Wednesday 140312

Workout

BSquat

Use 90% of your 1RM for the math.  Complete:
65% x5
75% x5
85% x5
75% x5
65% x5

MetCon

Coach Rut says:

“Deck of cards”

Flip over playing cards one at a time.

The suit represents the movement.

Hearts = Burpees I did ENOUGH Burpees last month…sub Ball Slams
Diamonds = Sit ups
Spades = KBS – you choose the weight
Clubs = Air Squats

The number on the card represents the number of reps.
All face cards are 10 reps.
Aces are 20 reps.

From The Atlantic

The Algorithm Economy: Inside the Formulas of Facebook and Amazon

Today we rely on digital monopolies to organize and personalize our reading and shopping experiences. Is that so bad?
 
Reuters

It used to be simpler. You woke up, and there was one newspaper you could read. It printed on pulp and delivered to your driveway. You got in your car, and there was a Sears strategically located within reasonable distance from your home on the highway. It had just about anything you needed, from baby clothes to car insurance—if you knew which part of the store to find it. The life of a American consumer for so much of the 20th century was defined by this comforting narrowness of choice, and the city paper and the area department store were two hallmarks of this localized scarcity .

But one of the byproducts of the Internet has been the shift from scarcity to abundance for the consumer. Google News, Twitter, and Facebook aren’t local newspapers: They’re global portals to the local newspapers of every city in the world. Amazon, the everything store, is so vast, it makes mid-twentieth-century Sears look like a late-19th century corner grocery. This revolution introduces a new challenge for both people and the companies serving them: What do you offer the customer who has access to everything?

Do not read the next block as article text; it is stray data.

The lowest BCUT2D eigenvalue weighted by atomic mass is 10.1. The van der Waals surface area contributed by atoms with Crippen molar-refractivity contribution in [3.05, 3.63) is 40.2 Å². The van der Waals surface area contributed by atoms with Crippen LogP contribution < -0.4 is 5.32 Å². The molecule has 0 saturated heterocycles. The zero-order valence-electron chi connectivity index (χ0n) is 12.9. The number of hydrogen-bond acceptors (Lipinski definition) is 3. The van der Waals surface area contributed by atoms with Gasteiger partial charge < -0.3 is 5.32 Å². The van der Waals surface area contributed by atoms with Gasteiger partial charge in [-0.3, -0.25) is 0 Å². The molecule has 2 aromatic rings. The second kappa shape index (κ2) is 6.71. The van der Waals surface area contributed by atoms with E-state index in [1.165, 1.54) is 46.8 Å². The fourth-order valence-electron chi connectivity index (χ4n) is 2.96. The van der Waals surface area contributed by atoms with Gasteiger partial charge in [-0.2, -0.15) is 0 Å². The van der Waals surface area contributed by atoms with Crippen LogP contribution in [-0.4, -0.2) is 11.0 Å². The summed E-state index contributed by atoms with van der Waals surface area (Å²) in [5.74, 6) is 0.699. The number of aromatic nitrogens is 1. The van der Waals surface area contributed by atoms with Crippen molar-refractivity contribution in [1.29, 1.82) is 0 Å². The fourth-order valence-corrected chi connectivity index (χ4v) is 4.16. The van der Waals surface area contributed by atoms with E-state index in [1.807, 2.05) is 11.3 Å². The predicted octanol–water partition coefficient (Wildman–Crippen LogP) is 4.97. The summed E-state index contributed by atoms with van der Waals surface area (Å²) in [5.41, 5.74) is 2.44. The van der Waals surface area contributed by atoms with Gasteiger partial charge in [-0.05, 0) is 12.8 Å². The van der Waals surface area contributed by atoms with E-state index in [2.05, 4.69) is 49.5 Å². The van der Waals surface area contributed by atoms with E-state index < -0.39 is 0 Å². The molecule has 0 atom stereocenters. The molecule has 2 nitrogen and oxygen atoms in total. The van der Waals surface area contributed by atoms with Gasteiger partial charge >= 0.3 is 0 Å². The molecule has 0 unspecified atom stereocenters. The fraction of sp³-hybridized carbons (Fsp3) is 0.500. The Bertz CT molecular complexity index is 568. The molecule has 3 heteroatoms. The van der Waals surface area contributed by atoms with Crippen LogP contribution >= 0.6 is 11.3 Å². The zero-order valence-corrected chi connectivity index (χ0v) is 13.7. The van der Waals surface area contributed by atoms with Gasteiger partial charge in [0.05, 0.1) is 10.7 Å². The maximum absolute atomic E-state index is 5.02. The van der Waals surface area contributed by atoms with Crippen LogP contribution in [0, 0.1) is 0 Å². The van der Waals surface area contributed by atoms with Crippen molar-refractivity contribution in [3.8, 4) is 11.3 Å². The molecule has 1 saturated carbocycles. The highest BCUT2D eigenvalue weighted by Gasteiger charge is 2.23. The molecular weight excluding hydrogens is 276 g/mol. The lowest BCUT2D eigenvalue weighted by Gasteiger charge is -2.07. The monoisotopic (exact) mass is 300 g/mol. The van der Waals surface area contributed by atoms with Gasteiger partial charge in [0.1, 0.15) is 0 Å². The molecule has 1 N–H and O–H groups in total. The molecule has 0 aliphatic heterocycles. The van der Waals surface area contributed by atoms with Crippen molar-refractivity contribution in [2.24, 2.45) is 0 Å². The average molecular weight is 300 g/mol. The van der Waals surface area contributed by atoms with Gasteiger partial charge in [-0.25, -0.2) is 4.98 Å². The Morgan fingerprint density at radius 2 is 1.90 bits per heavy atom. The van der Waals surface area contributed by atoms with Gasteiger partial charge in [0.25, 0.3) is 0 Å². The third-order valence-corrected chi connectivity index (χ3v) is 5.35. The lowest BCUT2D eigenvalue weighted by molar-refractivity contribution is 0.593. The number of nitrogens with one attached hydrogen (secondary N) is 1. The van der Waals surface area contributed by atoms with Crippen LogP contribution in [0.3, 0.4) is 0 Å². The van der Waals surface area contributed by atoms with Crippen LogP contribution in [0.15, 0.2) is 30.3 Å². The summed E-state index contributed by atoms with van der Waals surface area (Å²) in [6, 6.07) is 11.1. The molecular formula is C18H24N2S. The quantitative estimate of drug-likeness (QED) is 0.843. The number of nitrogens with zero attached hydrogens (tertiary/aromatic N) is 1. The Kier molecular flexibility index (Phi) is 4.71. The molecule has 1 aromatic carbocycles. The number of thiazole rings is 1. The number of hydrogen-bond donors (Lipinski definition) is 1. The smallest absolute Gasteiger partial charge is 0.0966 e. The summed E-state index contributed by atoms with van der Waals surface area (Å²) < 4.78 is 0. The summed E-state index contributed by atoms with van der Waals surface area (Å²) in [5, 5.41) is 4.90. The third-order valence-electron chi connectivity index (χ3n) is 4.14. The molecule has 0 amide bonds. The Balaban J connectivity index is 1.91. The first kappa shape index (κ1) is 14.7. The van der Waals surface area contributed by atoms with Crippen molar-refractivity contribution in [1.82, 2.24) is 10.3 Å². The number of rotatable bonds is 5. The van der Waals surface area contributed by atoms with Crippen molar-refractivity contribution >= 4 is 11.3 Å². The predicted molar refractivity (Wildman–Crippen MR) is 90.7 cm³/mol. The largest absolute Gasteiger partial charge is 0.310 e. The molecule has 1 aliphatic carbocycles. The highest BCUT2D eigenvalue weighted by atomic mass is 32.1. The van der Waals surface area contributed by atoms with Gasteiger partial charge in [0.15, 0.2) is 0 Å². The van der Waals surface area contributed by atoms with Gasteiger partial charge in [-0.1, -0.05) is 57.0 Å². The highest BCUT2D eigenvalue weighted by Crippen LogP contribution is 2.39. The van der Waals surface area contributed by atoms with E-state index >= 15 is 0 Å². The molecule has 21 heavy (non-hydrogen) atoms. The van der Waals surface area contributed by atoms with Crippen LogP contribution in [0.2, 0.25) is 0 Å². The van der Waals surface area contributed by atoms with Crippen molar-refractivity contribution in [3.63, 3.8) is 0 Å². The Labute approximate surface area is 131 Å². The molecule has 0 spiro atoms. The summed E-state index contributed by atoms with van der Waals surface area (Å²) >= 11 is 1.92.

Two of the major consumer portals for news (Facebook) and stuff (Amazon) responded to the problem of abundance with algorithms.

An algorithm is just a piece of code that solves a problem. Facebook’s problem, with the News Feed, is that each day, there are 1,500 pieces of content—news articles, baby photos, engagement updates—and much of it is boring, dumb, or both. Amazon’s problem is that it wants you to keep shopping after you buy what you came for, even though you don’t need the vast majority of what Amazon’s got to sell.

Both organizations narrow the aperture of discovery by using their best, fastest, most scalable formulas to bring to the fore the few things they think you’ll want, all with the understanding that, online, you are always half a second away from closing the tab.

Take the News Feed, perhaps the most famous and sophisticated media algorithm ever built. The full recipe of the News Feed is ultimately mysterious, but we have a sense of some of the portions. The most important ingredient isyou. When you like something, hide something, click on something, or do nothing, Read more Wednesday 140312